Monday, 13 April 2015

How to screw-up a software project - a few quick tips

Inspired by the brilliant book by Paul Watzlawick "The Situation Is Hopeless But Not Serious (The Pursuit of Unhappiness)" I would like to share with you some tips on how to be inefficient with your software projects. We all dwell continuously on what to do so as to finalize projects on time and within budget or succeed with a software product rollout. That's well and good but I guess at least some of you got bored of all of that and wonder what path one should follow to screw-up things badly. Be blessed all of you! and read here my few tips that will surely bring about disaster:

1) Fill in your teams with contractors exclusively but beware of hiring teams! The people you hire must not have ever worked with each other. Sit then back relaxed and wait for results. A bunch of individuals who don't feel connected to your company will spend hours on deciding upon who's smarter than other or on producing just for the sake of sheer production. Be sure outstanding results are guaranteed!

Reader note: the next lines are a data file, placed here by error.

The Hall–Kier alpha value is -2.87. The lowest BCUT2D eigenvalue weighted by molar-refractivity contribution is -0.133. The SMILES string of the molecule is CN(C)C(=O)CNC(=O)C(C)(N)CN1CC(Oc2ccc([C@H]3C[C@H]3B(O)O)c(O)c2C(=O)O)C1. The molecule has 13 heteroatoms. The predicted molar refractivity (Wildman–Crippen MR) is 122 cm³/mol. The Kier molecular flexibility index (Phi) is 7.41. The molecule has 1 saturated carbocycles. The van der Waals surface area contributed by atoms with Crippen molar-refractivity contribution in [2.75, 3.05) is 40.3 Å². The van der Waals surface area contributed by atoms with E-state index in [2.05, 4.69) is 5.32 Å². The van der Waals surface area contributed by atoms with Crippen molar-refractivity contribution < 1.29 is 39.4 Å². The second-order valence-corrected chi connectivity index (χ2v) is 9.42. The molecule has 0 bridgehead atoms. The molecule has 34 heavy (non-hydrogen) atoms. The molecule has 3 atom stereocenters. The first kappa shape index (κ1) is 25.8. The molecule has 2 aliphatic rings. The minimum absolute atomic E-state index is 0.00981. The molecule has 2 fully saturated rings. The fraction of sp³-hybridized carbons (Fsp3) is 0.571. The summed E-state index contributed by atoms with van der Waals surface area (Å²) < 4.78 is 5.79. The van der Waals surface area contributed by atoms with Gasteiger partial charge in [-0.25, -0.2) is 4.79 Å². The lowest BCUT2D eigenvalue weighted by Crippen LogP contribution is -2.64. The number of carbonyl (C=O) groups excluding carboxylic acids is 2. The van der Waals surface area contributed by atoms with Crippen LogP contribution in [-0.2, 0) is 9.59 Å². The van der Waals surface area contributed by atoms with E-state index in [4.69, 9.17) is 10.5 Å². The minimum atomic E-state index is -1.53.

2) Stay away from any silly thoughts that good engineering skills, team building and a decentralised process that lets people sort out the details comes in handy. Instead, follow the rule which made successful projects possible. Namely: there is nothing better than a step by step deterministic process where individuals detached from the real work like architects, process specialists or program/ project managers will decide upon next steps concerning any aspect of a project. There is a tiny caveat by this rule which is that some members of the club mentioned earlier might be not as detached from the real work as you wish. Clearly this must be changed if screwing-up is what you have in mind! 

3)  Follow always common sense and make rational thinking based on factual data the worst enemy of yours. 

4)   Put off  issues to later stages and resolve immediately only the most obvious ones. After all business may change her mind later on so don't bother. 

5) it's said "don't shoot the messenger" as you may have guessed already do the opposite

6) Think big and opt for massive development and gigantic releases from the very beginning. Wait until you get (check out point 1) all people necessary to carry out your vision. Choose programs instead small projects and get all your colleagues engaged by sending out regular news on your big endeavour. Communists argued that quantity becomes quality. This thought among other ones made them fail miserably and so you will my brother. 

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